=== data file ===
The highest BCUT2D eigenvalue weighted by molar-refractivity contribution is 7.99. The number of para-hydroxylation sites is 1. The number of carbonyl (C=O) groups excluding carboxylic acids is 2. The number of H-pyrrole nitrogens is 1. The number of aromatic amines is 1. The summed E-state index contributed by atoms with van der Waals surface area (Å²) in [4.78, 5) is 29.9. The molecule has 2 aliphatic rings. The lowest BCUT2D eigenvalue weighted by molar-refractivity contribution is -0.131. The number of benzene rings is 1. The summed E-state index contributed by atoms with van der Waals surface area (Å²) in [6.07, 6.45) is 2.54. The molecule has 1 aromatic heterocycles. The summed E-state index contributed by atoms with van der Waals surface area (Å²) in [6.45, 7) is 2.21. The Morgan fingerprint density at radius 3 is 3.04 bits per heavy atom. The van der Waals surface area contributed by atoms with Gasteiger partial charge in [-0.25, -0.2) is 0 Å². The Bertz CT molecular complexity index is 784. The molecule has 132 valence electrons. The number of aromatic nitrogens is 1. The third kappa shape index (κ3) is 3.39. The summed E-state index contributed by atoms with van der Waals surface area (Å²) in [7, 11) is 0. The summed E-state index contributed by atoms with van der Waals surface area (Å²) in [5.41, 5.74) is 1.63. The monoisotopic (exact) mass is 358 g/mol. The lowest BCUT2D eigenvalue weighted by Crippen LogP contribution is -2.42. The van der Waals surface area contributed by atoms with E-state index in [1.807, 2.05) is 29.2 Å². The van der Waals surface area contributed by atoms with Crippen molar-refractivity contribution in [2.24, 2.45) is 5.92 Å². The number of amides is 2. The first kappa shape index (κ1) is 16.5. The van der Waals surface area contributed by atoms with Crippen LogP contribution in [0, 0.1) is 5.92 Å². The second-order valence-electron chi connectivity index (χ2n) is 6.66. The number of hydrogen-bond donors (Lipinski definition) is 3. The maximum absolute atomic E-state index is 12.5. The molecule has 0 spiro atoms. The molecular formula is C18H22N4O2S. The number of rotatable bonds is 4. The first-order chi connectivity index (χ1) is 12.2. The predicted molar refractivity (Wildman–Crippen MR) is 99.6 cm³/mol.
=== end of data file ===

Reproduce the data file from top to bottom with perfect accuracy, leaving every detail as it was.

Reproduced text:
The highest BCUT2D eigenvalue weighted by molar-refractivity contribution is 7.99. The number of para-hydroxylation sites is 1. The number of carbonyl (C=O) groups excluding carboxylic acids is 2. The number of H-pyrrole nitrogens is 1. The number of aromatic amines is 1. The summed E-state index contributed by atoms with van der Waals surface area (Å²) in [4.78, 5) is 29.9. The molecule has 2 aliphatic rings. The lowest BCUT2D eigenvalue weighted by molar-refractivity contribution is -0.131. The number of benzene rings is 1. The summed E-state index contributed by atoms with van der Waals surface area (Å²) in [6.07, 6.45) is 2.54. The molecule has 1 aromatic heterocycles. The summed E-state index contributed by atoms with van der Waals surface area (Å²) in [6.45, 7) is 2.21. The Morgan fingerprint density at radius 3 is 3.04 bits per heavy atom. The van der Waals surface area contributed by atoms with Gasteiger partial charge in [-0.25, -0.2) is 0 Å². The Bertz CT molecular complexity index is 784. The molecule has 132 valence electrons. The number of aromatic nitrogens is 1. The third kappa shape index (κ3) is 3.39. The summed E-state index contributed by atoms with van der Waals surface area (Å²) in [7, 11) is 0. The summed E-state index contributed by atoms with van der Waals surface area (Å²) in [5.41, 5.74) is 1.63. The monoisotopic (exact) mass is 358 g/mol. The lowest BCUT2D eigenvalue weighted by Crippen LogP contribution is -2.42. The van der Waals surface area contributed by atoms with E-state index in [1.807, 2.05) is 29.2 Å². The van der Waals surface area contributed by atoms with Crippen molar-refractivity contribution in [2.24, 2.45) is 5.92 Å². The number of amides is 2. The first kappa shape index (κ1) is 16.5. The van der Waals surface area contributed by atoms with Crippen LogP contribution in [0, 0.1) is 5.92 Å². The second-order valence-electron chi connectivity index (χ2n) is 6.66. The number of hydrogen-bond donors (Lipinski definition) is 3. The maximum absolute atomic E-state index is 12.5. The molecule has 0 spiro atoms. The molecular formula is C18H22N4O2S. The number of rotatable bonds is 4. The first-order chi connectivity index (χ1) is 12.2. The predicted molar refractivity (Wildman–Crippen MR) is 99.6 cm³/mol.